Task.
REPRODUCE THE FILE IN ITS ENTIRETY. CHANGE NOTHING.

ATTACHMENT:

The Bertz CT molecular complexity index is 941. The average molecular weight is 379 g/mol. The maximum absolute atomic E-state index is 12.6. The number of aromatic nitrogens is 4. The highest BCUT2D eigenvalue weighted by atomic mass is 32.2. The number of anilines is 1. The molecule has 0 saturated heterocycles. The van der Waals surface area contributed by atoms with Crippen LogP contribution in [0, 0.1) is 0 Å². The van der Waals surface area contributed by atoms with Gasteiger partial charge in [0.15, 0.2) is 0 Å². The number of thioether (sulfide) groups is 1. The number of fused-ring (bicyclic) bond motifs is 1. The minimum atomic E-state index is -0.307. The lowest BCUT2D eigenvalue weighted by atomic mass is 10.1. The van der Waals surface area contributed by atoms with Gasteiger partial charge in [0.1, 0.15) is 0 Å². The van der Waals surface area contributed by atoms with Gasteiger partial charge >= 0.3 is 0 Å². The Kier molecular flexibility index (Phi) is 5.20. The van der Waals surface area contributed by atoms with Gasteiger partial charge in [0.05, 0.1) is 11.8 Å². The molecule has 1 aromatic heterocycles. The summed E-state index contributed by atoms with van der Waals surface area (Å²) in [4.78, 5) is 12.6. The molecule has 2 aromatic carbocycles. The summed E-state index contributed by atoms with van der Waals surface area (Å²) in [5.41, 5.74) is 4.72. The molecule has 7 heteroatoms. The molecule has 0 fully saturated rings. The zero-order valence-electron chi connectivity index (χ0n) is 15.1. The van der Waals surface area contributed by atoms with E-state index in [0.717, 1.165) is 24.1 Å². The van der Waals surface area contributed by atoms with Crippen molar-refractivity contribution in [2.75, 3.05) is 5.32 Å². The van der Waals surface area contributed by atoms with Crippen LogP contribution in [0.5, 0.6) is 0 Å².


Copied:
The Bertz CT molecular complexity index is 941. The average molecular weight is 379 g/mol. The maximum absolute atomic E-state index is 12.6. The number of aromatic nitrogens is 4. The highest BCUT2D eigenvalue weighted by atomic mass is 32.2. The number of anilines is 1. The molecule has 0 saturated heterocycles. The van der Waals surface area contributed by atoms with Crippen LogP contribution in [0, 0.1) is 0 Å². The van der Waals surface area contributed by atoms with Gasteiger partial charge in [0.15, 0.2) is 0 Å². The number of thioether (sulfide) groups is 1. The number of fused-ring (bicyclic) bond motifs is 1. The minimum atomic E-state index is -0.307. The lowest BCUT2D eigenvalue weighted by atomic mass is 10.1. The van der Waals surface area contributed by atoms with Gasteiger partial charge in [0.1, 0.15) is 0 Å². The van der Waals surface area contributed by atoms with Gasteiger partial charge >= 0.3 is 0 Å². The Kier molecular flexibility index (Phi) is 5.20. The van der Waals surface area contributed by atoms with Gasteiger partial charge in [0.05, 0.1) is 11.8 Å². The molecule has 1 aromatic heterocycles. The summed E-state index contributed by atoms with van der Waals surface area (Å²) in [4.78, 5) is 12.6. The molecule has 2 aromatic carbocycles. The summed E-state index contributed by atoms with van der Waals surface area (Å²) in [5.41, 5.74) is 4.72. The molecule has 7 heteroatoms. The molecule has 0 fully saturated rings. The zero-order valence-electron chi connectivity index (χ0n) is 15.1. The van der Waals surface area contributed by atoms with E-state index in [0.717, 1.165) is 24.1 Å². The van der Waals surface area contributed by atoms with Crippen molar-refractivity contribution in [2.75, 3.05) is 5.32 Å². The van der Waals surface area contributed by atoms with Crippen LogP contribution in [0.5, 0.6) is 0 Å².